PALAWAN, Philippines – Miss Universe 2015 Pia Wurtzbach visited one of the beneficiary communities of the Catholic Organization for Relief and Development Aid (CordAid) in Coron town in Palawan on Saturday, January 21, to see how the non-government organization (NGO) helped the village recover from Super Typhoon Yolanda (Haiyan).
Warm smiles and loud cheers welcomed the reigning beauty queen as she docked the port in Barangay Malawig, a far-flung Tagbanua community. Wurtzbach toured the town’s communal farms and water sanitation systems which were provided to the community by CordAid to help them recover from Yolanda.
“Masaya po ako na nakarating kami dito at nakita po namin ang sitwasyon sa aming mga mata hindi lang base sa mga kuwento o litrato na nakita namin sa Manila. Natutuwa po kami sa mga balita na maayos na po ang pag-unlad ng komunidad dito matapos ang mangyari noong bagyong Yolanda,” Wurtzbach told the community.
(I’m very happy that we were able to reach Malawig and see the situation here with our own eyes, not just based on stories and photos we see in Manila. I’m very happy to hear that this community is already is experiencing growth after Yolanda.)
CordAid was supported by the Miss Universe Organization in its post-Yolanda intervention in Malawig to make sure the community becomes sustainable.
Malawig’s Yolanda experience
Clemencio Carpiano still remembers that fateful day of November 2013, when he lost his home and his boat.
“The strong winds and waves caught us by surprise. We told our women and children to evacuate. People had nowhere to go so they ran to the mountains and hid under the cashew trees,” the 69-year-old said in Filipino.
He added: “When morning came, we gathered everyone and thankfully, we didn’t lose anyone. But all our boats and most of our houses were taken away.”
The local government and aid agencies did not know Malawig’s experience and it took a while before helicopters brought in relief goods.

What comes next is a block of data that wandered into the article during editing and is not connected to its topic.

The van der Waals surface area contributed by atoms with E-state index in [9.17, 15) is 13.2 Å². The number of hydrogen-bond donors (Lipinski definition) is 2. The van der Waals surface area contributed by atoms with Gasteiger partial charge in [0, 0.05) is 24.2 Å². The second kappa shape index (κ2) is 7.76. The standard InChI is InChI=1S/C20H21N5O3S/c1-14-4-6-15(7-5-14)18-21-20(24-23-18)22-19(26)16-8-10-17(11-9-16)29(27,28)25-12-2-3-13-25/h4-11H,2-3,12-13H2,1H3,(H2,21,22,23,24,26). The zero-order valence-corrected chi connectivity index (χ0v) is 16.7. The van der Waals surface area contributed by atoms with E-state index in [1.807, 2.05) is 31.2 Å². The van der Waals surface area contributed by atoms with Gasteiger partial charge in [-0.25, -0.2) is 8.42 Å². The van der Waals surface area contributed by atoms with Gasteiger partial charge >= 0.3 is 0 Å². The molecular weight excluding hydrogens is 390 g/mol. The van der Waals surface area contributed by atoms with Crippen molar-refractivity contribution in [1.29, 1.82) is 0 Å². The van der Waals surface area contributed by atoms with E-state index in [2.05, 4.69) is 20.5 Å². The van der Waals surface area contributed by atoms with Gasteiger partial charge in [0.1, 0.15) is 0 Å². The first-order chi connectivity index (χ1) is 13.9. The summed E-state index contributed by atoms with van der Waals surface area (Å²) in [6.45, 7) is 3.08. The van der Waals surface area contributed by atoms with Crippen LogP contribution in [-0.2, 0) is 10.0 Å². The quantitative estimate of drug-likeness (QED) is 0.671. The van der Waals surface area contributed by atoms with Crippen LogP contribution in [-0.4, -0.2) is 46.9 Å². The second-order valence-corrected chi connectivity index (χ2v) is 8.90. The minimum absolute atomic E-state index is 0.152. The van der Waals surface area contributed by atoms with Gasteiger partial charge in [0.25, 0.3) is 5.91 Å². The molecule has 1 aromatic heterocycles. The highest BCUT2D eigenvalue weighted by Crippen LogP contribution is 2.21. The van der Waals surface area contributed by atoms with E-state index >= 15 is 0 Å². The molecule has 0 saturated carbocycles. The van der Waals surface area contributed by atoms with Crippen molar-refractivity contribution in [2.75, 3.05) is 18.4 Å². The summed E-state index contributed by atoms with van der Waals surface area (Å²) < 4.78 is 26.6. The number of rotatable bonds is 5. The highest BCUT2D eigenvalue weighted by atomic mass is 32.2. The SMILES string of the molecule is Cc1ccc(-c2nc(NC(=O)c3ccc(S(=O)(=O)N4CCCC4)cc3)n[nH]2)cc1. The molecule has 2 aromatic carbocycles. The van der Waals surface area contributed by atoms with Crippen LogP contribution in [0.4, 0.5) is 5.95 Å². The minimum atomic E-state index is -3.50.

In the aftermath of Yolanda in the Philippines, most of the assistance of international and national aid groups were focused on Eastern Visayas, where the super typhoon made landfall. Little attention was given to towns affected in Palawan province, some of the affected residents said.
Yolanda displaced about 6,000 people in Coron, and of the 1,000 tourist boats registered then, only 10 remained. (WATCH: Coron remembers Yolanda as it recovers)
“Thankfully, groups like CordAid came to help. They helped rebuild our homes and gave us livelihood,” Carpiano said in Filipino.
CordAid helped build more than 200 typhoon-proof houses and 30 community-managed projects like bridges, schools, and daycare centers.
The organization also taught the community to do communal farming and introduced new crops to the Tagbanua farmers.
“Now, we know how to plant vegetables for our own consumption. We can also sell the crops to the town. That gives us extra income,” Carpiano said.
With the help of its partners like Samdhana Institute, the indigenous peoples were also taught to create their own evacuation and disaster contingency plans.
“Every time there’s a typhoon, we tell our (people) to evacuate. We are now ready any time a typhoon strikes. We know where we can evacuate,” Carpiano said.
For the Tagbanua people of Malawig, Wurtzbach’s visit brings hope to their community as they recover from the disaster.
“We were the only community she visited in Coron,” Carpiano proudly said. “We saw that she knows how to be with us simple people. We thank her and CordAid for the support.”
Wurtzbach encouraged the families in the village to continue building a resilient community.
“If another disaster occurs, we need to be ready and knowledgeable so that we can ensure our family’s security,” she said in Filipino, vowing that “we will continue our support so that Barangay Malawig will continue to grow.” – Rappler.com